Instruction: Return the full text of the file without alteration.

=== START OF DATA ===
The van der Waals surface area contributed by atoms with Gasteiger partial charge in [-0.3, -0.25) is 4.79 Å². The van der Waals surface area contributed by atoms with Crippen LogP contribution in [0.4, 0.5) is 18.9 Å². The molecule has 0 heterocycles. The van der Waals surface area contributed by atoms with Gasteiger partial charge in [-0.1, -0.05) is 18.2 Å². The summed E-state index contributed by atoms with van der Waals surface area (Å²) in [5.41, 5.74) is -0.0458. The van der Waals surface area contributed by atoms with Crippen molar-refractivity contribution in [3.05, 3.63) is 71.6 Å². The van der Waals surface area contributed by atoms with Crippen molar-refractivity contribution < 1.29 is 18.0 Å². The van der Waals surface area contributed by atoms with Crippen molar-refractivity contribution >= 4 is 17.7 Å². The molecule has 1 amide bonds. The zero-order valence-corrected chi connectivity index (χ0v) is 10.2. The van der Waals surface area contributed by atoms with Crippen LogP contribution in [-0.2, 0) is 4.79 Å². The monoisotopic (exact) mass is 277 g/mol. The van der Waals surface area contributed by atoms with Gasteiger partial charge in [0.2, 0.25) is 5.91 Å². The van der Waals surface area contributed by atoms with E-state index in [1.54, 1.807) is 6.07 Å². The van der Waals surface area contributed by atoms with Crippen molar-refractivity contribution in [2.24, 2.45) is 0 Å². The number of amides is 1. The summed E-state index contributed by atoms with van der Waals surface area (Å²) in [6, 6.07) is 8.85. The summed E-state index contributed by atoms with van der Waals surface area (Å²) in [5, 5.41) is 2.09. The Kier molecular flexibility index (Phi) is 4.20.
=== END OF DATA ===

The van der Waals surface area contributed by atoms with Gasteiger partial charge in [-0.3, -0.25) is 4.79 Å². The van der Waals surface area contributed by atoms with Crippen LogP contribution in [0.4, 0.5) is 18.9 Å². The molecule has 0 heterocycles. The van der Waals surface area contributed by atoms with Gasteiger partial charge in [-0.1, -0.05) is 18.2 Å². The summed E-state index contributed by atoms with van der Waals surface area (Å²) in [5.41, 5.74) is -0.0458. The van der Waals surface area contributed by atoms with Crippen molar-refractivity contribution in [3.05, 3.63) is 71.6 Å². The van der Waals surface area contributed by atoms with Crippen molar-refractivity contribution < 1.29 is 18.0 Å². The van der Waals surface area contributed by atoms with Crippen molar-refractivity contribution >= 4 is 17.7 Å². The molecule has 1 amide bonds. The zero-order valence-corrected chi connectivity index (χ0v) is 10.2. The van der Waals surface area contributed by atoms with Crippen LogP contribution in [-0.2, 0) is 4.79 Å². The monoisotopic (exact) mass is 277 g/mol. The van der Waals surface area contributed by atoms with Gasteiger partial charge in [0.2, 0.25) is 5.91 Å². The van der Waals surface area contributed by atoms with E-state index in [1.54, 1.807) is 6.07 Å². The van der Waals surface area contributed by atoms with Crippen molar-refractivity contribution in [2.24, 2.45) is 0 Å². The number of amides is 1. The summed E-state index contributed by atoms with van der Waals surface area (Å²) in [6, 6.07) is 8.85. The summed E-state index contributed by atoms with van der Waals surface area (Å²) in [5, 5.41) is 2.09. The Kier molecular flexibility index (Phi) is 4.20.